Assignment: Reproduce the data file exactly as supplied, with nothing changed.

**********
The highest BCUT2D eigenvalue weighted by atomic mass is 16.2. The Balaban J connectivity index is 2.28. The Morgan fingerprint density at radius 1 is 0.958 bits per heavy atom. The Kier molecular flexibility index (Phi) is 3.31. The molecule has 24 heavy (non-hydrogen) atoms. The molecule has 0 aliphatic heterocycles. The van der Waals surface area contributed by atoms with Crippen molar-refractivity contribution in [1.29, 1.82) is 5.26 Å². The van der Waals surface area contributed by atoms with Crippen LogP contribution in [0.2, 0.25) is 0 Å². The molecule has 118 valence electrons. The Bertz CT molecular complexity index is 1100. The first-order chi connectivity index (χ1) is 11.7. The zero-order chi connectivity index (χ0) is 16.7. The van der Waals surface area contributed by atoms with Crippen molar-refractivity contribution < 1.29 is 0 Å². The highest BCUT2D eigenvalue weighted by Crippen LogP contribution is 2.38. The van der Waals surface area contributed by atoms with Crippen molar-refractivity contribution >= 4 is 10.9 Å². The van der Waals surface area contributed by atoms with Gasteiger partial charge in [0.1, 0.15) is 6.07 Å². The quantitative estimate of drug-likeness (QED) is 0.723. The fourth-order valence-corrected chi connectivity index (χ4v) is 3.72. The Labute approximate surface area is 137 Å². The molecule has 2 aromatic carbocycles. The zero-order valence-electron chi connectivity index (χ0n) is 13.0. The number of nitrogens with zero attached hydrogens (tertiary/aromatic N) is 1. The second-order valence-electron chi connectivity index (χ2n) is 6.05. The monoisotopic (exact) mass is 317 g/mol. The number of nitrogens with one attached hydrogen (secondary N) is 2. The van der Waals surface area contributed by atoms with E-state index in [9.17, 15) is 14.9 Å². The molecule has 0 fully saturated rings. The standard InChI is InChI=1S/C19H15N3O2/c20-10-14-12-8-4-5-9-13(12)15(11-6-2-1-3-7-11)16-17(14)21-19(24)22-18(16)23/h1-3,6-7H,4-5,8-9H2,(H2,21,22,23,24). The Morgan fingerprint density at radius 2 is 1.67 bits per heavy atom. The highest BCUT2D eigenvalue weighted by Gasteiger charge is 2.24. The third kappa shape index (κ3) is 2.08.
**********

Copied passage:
The highest BCUT2D eigenvalue weighted by atomic mass is 16.2. The Balaban J connectivity index is 2.28. The Morgan fingerprint density at radius 1 is 0.958 bits per heavy atom. The Kier molecular flexibility index (Phi) is 3.31. The molecule has 24 heavy (non-hydrogen) atoms. The molecule has 0 aliphatic heterocycles. The van der Waals surface area contributed by atoms with Crippen molar-refractivity contribution in [1.29, 1.82) is 5.26 Å². The van der Waals surface area contributed by atoms with Crippen LogP contribution in [0.2, 0.25) is 0 Å². The molecule has 118 valence electrons. The Bertz CT molecular complexity index is 1100. The first-order chi connectivity index (χ1) is 11.7. The zero-order chi connectivity index (χ0) is 16.7. The van der Waals surface area contributed by atoms with Crippen molar-refractivity contribution < 1.29 is 0 Å². The highest BCUT2D eigenvalue weighted by Crippen LogP contribution is 2.38. The van der Waals surface area contributed by atoms with Crippen molar-refractivity contribution >= 4 is 10.9 Å². The van der Waals surface area contributed by atoms with Gasteiger partial charge in [0.1, 0.15) is 6.07 Å². The quantitative estimate of drug-likeness (QED) is 0.723. The fourth-order valence-corrected chi connectivity index (χ4v) is 3.72. The Labute approximate surface area is 137 Å². The molecule has 2 aromatic carbocycles. The zero-order valence-electron chi connectivity index (χ0n) is 13.0. The number of nitrogens with zero attached hydrogens (tertiary/aromatic N) is 1. The second-order valence-electron chi connectivity index (χ2n) is 6.05. The monoisotopic (exact) mass is 317 g/mol. The number of nitrogens with one attached hydrogen (secondary N) is 2. The van der Waals surface area contributed by atoms with E-state index in [9.17, 15) is 14.9 Å². The molecule has 0 fully saturated rings. The standard InChI is InChI=1S/C19H15N3O2/c20-10-14-12-8-4-5-9-13(12)15(11-6-2-1-3-7-11)16-17(14)21-19(24)22-18(16)23/h1-3,6-7H,4-5,8-9H2,(H2,21,22,23,24). The Morgan fingerprint density at radius 2 is 1.67 bits per heavy atom. The highest BCUT2D eigenvalue weighted by Gasteiger charge is 2.24. The third kappa shape index (κ3) is 2.08.